One of the great gifts from the University of Minnesota's horticulture program has been the development of cold climate wine grapes. The work has allowed Minnesotans to develop a small but flourishing local wine industry, and the state's pretty river valleys are now dotted with wineries.
Bluestem hopes that at some time in the future, House Assistant Minority Leader Rod Hamilton, R-Mountain Lake, branch out from being a hired hand for Christiansen Family Farms and Feedlot and start crushing sour grapes at his own vineyard. He's highly practiced at the art of the whine, and we think he might as well bottle this stuff.
Our career guidance advice is prompted by an article in today's Forum Communications chain by veterans political reporter Don Davis. In the Worthington Daily Globe, it's running under the title, Chairwomen aim to give ag interests a voice.
The chairwomen announced that the House Agriculture Policy Committee will join the House Environment, Natural Resources and Agriculture Finance Committee when it discusses farm program financing.
It is an effort to answer strong criticism rural Republican legislators leveled against Democrats who control the House. They say ag funding is threatened to be overwhelmed by the other issues, especially since the finance committee chairwoman is a strong environmentalist. . . .
Wagenius said it was her idea to invite a committee chaired by Rep. Jeanne Hoppe, DFL-Austin, to her meeting when farm programs are discussed. While Agriculture Policy Committee members would not have vote in the finance committee, they could ask questions and make comments.
Poppe said the joint committee meetings will give her committee members a chance to “provide some guidance” to the Wagenius committee.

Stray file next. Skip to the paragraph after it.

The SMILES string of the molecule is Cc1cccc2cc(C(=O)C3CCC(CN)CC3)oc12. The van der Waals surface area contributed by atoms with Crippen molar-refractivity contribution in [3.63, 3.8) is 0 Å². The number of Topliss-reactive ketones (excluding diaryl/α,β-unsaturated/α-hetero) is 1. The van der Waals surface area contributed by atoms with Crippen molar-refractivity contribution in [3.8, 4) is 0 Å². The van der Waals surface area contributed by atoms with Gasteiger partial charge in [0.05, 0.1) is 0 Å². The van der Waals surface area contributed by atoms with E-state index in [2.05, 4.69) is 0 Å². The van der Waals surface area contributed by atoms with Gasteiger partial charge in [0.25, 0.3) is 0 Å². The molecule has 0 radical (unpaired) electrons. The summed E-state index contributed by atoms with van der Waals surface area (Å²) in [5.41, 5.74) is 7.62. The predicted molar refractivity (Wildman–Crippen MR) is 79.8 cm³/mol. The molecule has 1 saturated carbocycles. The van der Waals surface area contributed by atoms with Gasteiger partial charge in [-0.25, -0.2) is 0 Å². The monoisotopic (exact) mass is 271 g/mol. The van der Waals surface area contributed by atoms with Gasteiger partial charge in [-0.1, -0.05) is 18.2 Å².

Poppe’s committee is dominated by farm-area representatives, while the Wagenius panel does not have an ag majority. Some lawmakers belong to both committees.
Rep. Rod Hamilton, R-Mountain Lake, and other Republicans brought up the issue early in the legislative session because they said farmers’ voices would be diminished under the new committee structure. They also pointed to the fact that the two most powerful House leaders are from Minneapolis and St. Paul, as are many committee chairmen.
Poppe said rural Republicans did not complain when their party was in power several years ago and the committee structure was similar.
Poppe herself discussed the controversy while speaking at the ag group’s monthly policy meeting after no one brought up the issue. “It’s better to put it on the table.” . .
Davis cites objections from legislators and Agri-Growth Council members who believe that there might not be enough time to hear all of the budgets under the finance committee's authority.
Given that reality, perhaps Hamilton, Torkelson and the rest of the guys could stop the bitching and start the pitching in.
The rural Republicans seem to have time to whine and whine about the committee structure, and now that the two ag committee chairs have offered a compromise, to whine some more. Bluestem is reminded of the old codgers at church suppers who complain about the communion wafers being too spicy while teams of women bustle about in the kitchen.
Time of the essence? Man up, guys, and get to work. You're not that special.
Photo: Marquette grapes, another sign that Minnesota agriculture is getting more diverse.
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